Stricken with low wages and marred with overregulation, many licensed home daycare providers are going private — or quitting altogether, according to a local 22-year veteran of the business.
Judy Walker of Brandon runs a 24-hour home group daycare in the city’s downtown area, taking care of 32 kids. She now runs the only licensed five-day ’round-the-clock shop in the city.
When she began her career in 1991, she was the 202nd licensee in the city, and at the time — there was even a waiting list because the market was saturated.
According to Walker, there’s now around 30. Daycare need is no doubt increasing. Walker has a waiting list of 150 potential clients administered by an online registry through the government.
“Plus my phone rings all the time,” she said. “It’s really hard when people are crying on the other end of the phone because if they don’t find a daycare they are going to lose their job, and there’s nothing I can do about it.”
And with Brandon’s population increasing by leaps and bounds, there is almost 6,000 children under the age of nine in the city according to 2011 census data — a jump of more than 1,000 from the 2006 tallies.
“All of the regulations are fair, they’re not unrealistic,” she said. “Some things are just overregulated.”
In recent years, the maze of red tape has grown, including a code of conduct policy under the Child Care Safety Charter of 2008, which outlines “appropriate behaviour, inappropriate behaviour and the consequences for inappropriate behaviour not only for the children, but also for parents and others involved in your child care home,” according to a government manual.
“I haven’t taken it out of my drawer since,” Walker said. “Most of the good rules are common sense.”
“A lot of people left (the daycare business) after that.”
Licensed daycares are inspected four times per year. Once at the time of annual licence renewal and three random drop-in visits.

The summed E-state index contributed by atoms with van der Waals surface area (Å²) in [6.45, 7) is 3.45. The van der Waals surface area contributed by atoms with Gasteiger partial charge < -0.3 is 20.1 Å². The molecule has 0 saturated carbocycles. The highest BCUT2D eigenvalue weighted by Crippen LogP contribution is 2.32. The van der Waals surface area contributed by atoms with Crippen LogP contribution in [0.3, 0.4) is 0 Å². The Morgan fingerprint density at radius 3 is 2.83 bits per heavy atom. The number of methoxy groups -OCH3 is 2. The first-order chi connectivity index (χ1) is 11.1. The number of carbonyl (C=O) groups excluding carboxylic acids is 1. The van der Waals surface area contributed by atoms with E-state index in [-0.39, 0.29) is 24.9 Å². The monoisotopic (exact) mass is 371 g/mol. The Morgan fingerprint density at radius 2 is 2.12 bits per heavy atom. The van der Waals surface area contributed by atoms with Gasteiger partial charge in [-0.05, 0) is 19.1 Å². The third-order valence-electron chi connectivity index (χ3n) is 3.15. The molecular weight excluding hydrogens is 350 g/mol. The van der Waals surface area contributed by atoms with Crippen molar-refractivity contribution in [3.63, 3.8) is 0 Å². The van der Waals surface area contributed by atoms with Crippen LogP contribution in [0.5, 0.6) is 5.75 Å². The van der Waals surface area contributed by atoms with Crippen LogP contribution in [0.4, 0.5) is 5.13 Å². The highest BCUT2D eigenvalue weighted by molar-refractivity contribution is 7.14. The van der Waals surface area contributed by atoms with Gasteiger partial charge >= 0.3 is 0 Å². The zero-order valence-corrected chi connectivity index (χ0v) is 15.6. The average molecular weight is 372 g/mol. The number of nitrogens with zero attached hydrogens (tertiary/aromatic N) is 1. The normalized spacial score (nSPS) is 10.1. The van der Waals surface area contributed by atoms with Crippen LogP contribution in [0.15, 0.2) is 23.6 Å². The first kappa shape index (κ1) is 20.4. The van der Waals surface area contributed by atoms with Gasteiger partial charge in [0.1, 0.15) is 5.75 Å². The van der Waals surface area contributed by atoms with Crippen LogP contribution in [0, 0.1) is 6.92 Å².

“To me, a lot of the stuff we’re made to do is somebody justifying their job in Winnipeg, I really feel that way,” Walker said.
In the eyes of the government, she’s self-employed. But in the sea of regulations, she describes a licensed daycare operation as being in a oxymoronic grey area.
“They always tell you you’re self-employed and then you go to do something, and they remind you that so-and-so regulation tells you you can’t.”
While the myriad of rules may make sense, the fact is they are deterring many from getting their licence.
Walker chalks up the significant decrease of licensed daycares to the overregulation, wages in comparison to private daycares are low, which she said also drives daycares into the private market.
Walker charges $17.30 per day, per child and $21.30 for infants up to 10 hours a day, as set by the government. On top, licensed daycare providers can apply for grant funding which has increased substantially in the past eight years to give daycares more money while maintaining a low cost for parents.
“But I have to make a living too,” she said.
Unlicensed Private daycares can charge as much as they want, with many in Brandon advertising between $25 and $35 per day.
Walker is contemplating giving up the grant money she receives, while keeping her license, which would allow her to hike up her rate.
The catch is, half of the children she cares for are subsidized by the province. Of the $17.30 daily charge, low-income families only pay as little as $2 per day.
The subsidized families would still be covered by the province if Walker decides to stop getting grant money, however she said she’s not able to charge the low-income families more than the government-set $17.30, no matter what her rate is.
Though daycare workers like Walker may seem to be getting the short end of the stick, low-income families have fewer and few options for subsidized daycare.
“I am feeling very caught,” she said. “What do I do with those parents? Some of those kids have been with me six, eight, 10 years, do I say ‘find another daycare?’”
She will remain licensed because of the credibility associated with it and the resources the government has to offer, for example, when dealing with a problem child.
“I am not totally against unlicensed daycares,” she said. “A lot are licenced people that have left the system so they can make more money.”
Connie Ducharme ran a licensed daycare out of her home for nine years, bowing out for the same reasons in 2006. She too felt the pressure of the regulations and the strain of low pay.
“Nine years with it and I wasn’t going anywhere, no increase in money, no benefits, I just wasn’t going anywhere,” she said. Meanwhile, it wasn’t until 2010 did the provincial government start a pension plan for daycare workers.
“I’m finding people now are just going out private and getting to charge a much more reasonable rate and they don’t have the regulations other than the number of kids they have.”
Unlicensed daycares can only have four kids, including their own children.
“You definitely see more private daycares,” Ducharme said. “That includes people that I work with too that were looking for licensed daycares, having trouble finding spots.”